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From Frank Wiles <fr...@wiles.org>
Subject Re: Connections
Date Thu, 01 Apr 2004 20:04:25 GMT
On Thu, 01 Apr 2004 14:53:34 -0500
"David Hofmann" <mor4321@hotmail.com> wrote:

> Currently I'm in the process of converting from Perl to Mod Perl.
> 
> My server is Redhat Running Apache 1.3.27, Mod Perl 1.26, and Postgre
> SQL 7.2.4.
> 
> I have about 31-35 active process running during the busy hours.
> 
> Our system use Perl to generate dynamic pages via the postgre
> database. 90% of our pages are generated this way. We have 1 user ID
> that all public web request use to access the database.
> 
> On the back end I have several admin Perl scripts that we use to
> update the database and make changes to item descriptions. There
> currently 4 people that use it, and there soon to be 2 more. They each
> spend 3-6 hours a day actually entering and changing data.
> 
> Currently most of the public side has been converted to Mod Perl. I'm 
> debating on weather converting the Admin side is going to be good or
> bad for the server cause it means persistent 2 connections and I'm not
> sure how much load that will put on the server since the majority of
> the time the server not using the admin connection.
> 
> Hope this kind of makes sense. Mainly I'm looking for advice on the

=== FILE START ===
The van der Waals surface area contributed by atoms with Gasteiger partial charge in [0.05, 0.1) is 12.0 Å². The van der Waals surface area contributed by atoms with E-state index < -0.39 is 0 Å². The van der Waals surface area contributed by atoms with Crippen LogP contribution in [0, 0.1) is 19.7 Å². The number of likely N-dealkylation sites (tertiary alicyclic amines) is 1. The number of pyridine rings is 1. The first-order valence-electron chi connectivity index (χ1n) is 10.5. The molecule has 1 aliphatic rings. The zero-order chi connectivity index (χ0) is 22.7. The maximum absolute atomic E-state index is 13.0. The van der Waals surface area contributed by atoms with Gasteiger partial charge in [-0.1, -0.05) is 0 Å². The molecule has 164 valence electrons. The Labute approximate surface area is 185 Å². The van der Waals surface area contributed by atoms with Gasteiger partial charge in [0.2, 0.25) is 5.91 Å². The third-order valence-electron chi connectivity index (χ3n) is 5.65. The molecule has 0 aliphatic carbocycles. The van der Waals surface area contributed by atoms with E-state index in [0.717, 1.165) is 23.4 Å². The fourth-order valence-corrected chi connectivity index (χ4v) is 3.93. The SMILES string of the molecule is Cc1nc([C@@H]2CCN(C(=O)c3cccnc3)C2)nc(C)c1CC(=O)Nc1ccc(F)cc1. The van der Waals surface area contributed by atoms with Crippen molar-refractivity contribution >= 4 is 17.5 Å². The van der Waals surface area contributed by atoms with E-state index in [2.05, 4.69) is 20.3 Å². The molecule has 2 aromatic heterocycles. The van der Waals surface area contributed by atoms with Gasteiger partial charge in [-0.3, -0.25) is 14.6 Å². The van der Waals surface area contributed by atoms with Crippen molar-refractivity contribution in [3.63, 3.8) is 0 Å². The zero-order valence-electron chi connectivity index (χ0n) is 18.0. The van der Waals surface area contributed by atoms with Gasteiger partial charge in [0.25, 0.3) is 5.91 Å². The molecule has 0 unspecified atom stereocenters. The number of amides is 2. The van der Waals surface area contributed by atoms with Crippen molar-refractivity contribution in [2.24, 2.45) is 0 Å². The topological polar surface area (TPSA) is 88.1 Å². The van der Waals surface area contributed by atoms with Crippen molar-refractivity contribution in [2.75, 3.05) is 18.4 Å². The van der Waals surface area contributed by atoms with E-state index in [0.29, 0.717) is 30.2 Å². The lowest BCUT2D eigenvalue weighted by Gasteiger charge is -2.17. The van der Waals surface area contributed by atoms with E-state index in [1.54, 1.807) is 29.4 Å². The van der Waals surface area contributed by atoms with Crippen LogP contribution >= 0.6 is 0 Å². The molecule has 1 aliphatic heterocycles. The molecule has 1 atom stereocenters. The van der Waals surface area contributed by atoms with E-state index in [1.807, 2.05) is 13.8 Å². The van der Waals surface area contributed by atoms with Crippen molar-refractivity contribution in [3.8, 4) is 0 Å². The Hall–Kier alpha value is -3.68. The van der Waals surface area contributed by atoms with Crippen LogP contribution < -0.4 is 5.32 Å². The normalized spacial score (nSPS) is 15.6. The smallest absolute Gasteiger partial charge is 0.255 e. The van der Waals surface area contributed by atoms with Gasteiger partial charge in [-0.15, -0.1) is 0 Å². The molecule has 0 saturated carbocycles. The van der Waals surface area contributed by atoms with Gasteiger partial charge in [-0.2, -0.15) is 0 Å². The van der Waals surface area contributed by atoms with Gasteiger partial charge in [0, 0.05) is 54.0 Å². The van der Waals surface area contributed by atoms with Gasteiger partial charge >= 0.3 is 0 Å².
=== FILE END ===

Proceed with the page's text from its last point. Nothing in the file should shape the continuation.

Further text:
> situation.

  You might want to think about upgrading your PostgreSQL to 7.4.2
  as there have been several bug fixes and huge amounts of performance
  enhancements since the 7.2.4 series.  There are RPMs on the PostgreSQL
  site and all that is required is a dump of the database prior to the
  upgrade and a restore after the update.  I would imagine that any
  increased load by the admin interface would be nullified by the faster
  PostgreSQL. 

  Another thing to think about is that while persistent connections
  sound like they are the way to go, I've actually turned them off on
  several high traffic mod_perl+postgresql applications with little to
  no effect.  In fact, in certain circumstances it actually improved
  the overall performance of the UI. 

  The time to bring up and tear down a PostgreSQL database connection
  is very small compared to other databases I've used which reduces
  the usefulness of persistent connections. 

  Yet another option would be to not use persistent database connections
  on the admin portions of the site, but continue to use them on the
  front end. 

 ---------------------------------
   Frank Wiles <frank@wiles.org>
   http://frank.wiles.org
 ---------------------------------


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